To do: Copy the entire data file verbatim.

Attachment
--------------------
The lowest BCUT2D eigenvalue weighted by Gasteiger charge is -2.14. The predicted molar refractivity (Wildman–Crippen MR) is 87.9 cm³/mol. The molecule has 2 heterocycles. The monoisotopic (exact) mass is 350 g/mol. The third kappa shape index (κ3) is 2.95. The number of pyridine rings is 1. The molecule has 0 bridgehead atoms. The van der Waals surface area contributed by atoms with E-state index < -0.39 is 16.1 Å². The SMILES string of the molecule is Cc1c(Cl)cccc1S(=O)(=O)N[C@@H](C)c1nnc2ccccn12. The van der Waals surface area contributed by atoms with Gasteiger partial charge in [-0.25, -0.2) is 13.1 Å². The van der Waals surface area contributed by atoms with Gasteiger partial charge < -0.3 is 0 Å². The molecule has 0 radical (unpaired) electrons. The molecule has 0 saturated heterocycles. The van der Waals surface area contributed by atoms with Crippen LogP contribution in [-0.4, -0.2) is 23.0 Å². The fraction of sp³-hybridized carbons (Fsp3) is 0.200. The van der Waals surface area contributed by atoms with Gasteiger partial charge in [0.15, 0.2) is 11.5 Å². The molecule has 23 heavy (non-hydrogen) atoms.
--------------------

The lowest BCUT2D eigenvalue weighted by Gasteiger charge is -2.14. The predicted molar refractivity (Wildman–Crippen MR) is 87.9 cm³/mol. The molecule has 2 heterocycles. The monoisotopic (exact) mass is 350 g/mol. The third kappa shape index (κ3) is 2.95. The number of pyridine rings is 1. The molecule has 0 bridgehead atoms. The van der Waals surface area contributed by atoms with E-state index < -0.39 is 16.1 Å². The SMILES string of the molecule is Cc1c(Cl)cccc1S(=O)(=O)N[C@@H](C)c1nnc2ccccn12. The van der Waals surface area contributed by atoms with Gasteiger partial charge in [-0.25, -0.2) is 13.1 Å². The van der Waals surface area contributed by atoms with Gasteiger partial charge < -0.3 is 0 Å². The molecule has 0 radical (unpaired) electrons. The molecule has 0 saturated heterocycles. The van der Waals surface area contributed by atoms with Crippen LogP contribution in [-0.4, -0.2) is 23.0 Å². The fraction of sp³-hybridized carbons (Fsp3) is 0.200. The van der Waals surface area contributed by atoms with Gasteiger partial charge in [0.15, 0.2) is 11.5 Å². The molecule has 23 heavy (non-hydrogen) atoms.